Shaw Brothers Classics Vol. One Is the Pick of the Week

Shaw Brothers Classics Cube on display of the website

In my review of The Flag of Iron (1980) and Legendary Weapons of China (1982) back in February 2022, I noted that it was a grand time to be a fan of the Shaw Brothers Studio. Well, a little over a year later, and it is still a great time to dig into their films. Numerous films from that studio have been released on Blu-ray since I wrote that review. Arrow Video released Set II of their immense Shawscope series and now Shout Factory is releasing this set which includes 11 films from the legendary studio. That’s over 17 hours of kung-fu action.

The “classic” in this set’s title refers more to the date of release than these film’s status amongst kung-fu film buffs. All of these films were released in the late 1960s. making them pre-date most of the true classic Shaw Brothers films which were released in the 1970s and 1980s. But don’t let that stop you for there are still tons of kung-fu action to be found in these films. I can’t wait to dig in.

The Super Mario Bros. Movie: One of the first video games I ever played was the original Super Mario Bros. console game at a little convenience store near my house. Later, I got it on the original NES and my brother and I wore it out. Ditto all the sequels up until Super Mario World on the SNES where I pretty much stopped gaming. I still love those games and still enjoy playing them on my computer’s emulator. But I can’t say I have any particular interest in watching a movie based on the franchise. I seem to be alone in this as the film did gangbusters at the box office and was even loved by quite a few critics.

The Pope’s Exorcist: I have to admit I came to this film thinking it was about the Pope getting demon possessed with Russell Crowe’s priest coming in to exorcise him. But no, the title refers to the fact that the priest was the chief exorcist of the Vatican so sadly the Pope does not get demon-possessed. A little boy does get possessed and Crowe’s priest comes in to save him. The film whips out every exorcism trope in the book and adds in a little Da Vinci Code-esque Catholic conspiracy theory for good measure.

The Package (Kino Lorber): Gene Hackman plays a special forces sergeant tasked to bring Tommy Lee Jones back home to face a court martial. When he escapes, Hackman uncovers a conspiracy that might just go all the way to the top. You can read my full review.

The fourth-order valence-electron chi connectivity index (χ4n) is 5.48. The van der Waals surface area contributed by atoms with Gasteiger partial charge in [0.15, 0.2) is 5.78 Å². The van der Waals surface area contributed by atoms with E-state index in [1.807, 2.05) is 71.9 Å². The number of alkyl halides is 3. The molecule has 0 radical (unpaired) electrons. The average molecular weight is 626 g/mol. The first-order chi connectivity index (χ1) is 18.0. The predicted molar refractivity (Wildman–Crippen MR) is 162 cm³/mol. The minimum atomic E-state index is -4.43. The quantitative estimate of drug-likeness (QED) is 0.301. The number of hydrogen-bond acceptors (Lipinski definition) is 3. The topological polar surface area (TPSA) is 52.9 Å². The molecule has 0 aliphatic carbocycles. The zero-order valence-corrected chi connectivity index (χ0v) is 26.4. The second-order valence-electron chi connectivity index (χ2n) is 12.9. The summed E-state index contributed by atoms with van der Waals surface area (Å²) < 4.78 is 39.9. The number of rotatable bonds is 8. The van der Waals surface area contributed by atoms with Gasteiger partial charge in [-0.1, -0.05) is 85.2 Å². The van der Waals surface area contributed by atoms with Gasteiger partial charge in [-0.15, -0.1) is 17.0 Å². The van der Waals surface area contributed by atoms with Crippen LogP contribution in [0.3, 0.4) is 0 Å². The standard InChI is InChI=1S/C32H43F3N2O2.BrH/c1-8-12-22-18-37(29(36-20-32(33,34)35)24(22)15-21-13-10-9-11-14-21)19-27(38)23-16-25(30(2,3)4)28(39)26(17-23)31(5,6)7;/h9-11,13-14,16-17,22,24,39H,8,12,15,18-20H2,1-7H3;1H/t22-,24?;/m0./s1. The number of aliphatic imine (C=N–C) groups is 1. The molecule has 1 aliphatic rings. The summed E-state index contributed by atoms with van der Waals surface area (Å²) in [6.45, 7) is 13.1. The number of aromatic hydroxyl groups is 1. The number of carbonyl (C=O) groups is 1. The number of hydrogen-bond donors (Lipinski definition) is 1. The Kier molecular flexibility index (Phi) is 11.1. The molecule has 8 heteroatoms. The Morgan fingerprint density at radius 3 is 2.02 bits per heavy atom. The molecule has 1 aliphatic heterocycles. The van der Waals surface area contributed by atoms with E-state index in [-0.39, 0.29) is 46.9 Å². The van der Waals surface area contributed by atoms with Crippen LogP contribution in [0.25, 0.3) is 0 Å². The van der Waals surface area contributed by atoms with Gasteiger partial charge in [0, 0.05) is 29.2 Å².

Time Bandits (Criterion): Terry Gilliam’s time-traveling classic gets a 4K upgrade from Criterion.

The Man From Toronto (Sony Pictures): Woody Harrelson, Kevin Hart, and Kaley Cuoco star in this comedy about the world’s greatest assassin and the world’s biggest screwup getting mistaken for each other at an Airbnb.

Star Trek: Strange New Worlds: Season One: I don’t really keep up with the Star Trek universe outside of the films. Until recently watching the first season of Picard, I hadn’t seen a single series since The Next Generation. But this one keeps getting really good reviews, so I might just have to check it out.

The Draughtsman’s Contract – 40th Anniversary (Zeitgeist Films): Peter Greenway’s classic drama follows an ambitious draughtsman who is commissioned to produce drawings for an aristocrat. But when a corpse is dragged out of a moat he may find his drawings reveal more than expected. I’ve never seen this and now looks like the perfect time to fix that.

Quantum Leap: Season One (Universal Studios): I was a huge fan of the original series. This new one is a sequel of sorts with a new group of scientists trying to learn the secrets of Dr. Sam Beckett’s quantum leap machine. Naturally, one of them gets stuck inside having to write wrongs of the past in hopes of returning home.

The Oyster Princess and Meryer From Berlin (Kino Lorber): Two early romantic comedies from Ernst Lubitsch get the upgraded Blu-ray treatment from Kino Lorber. I’ll have a full review soon.

Raymond Griffith: The Silk Hat Comedian (Undercrank Productions): This set features two films (Paths to Paradise, and You’d Be Surprised) from this forgotten, silent-era director.

Mat Brewster

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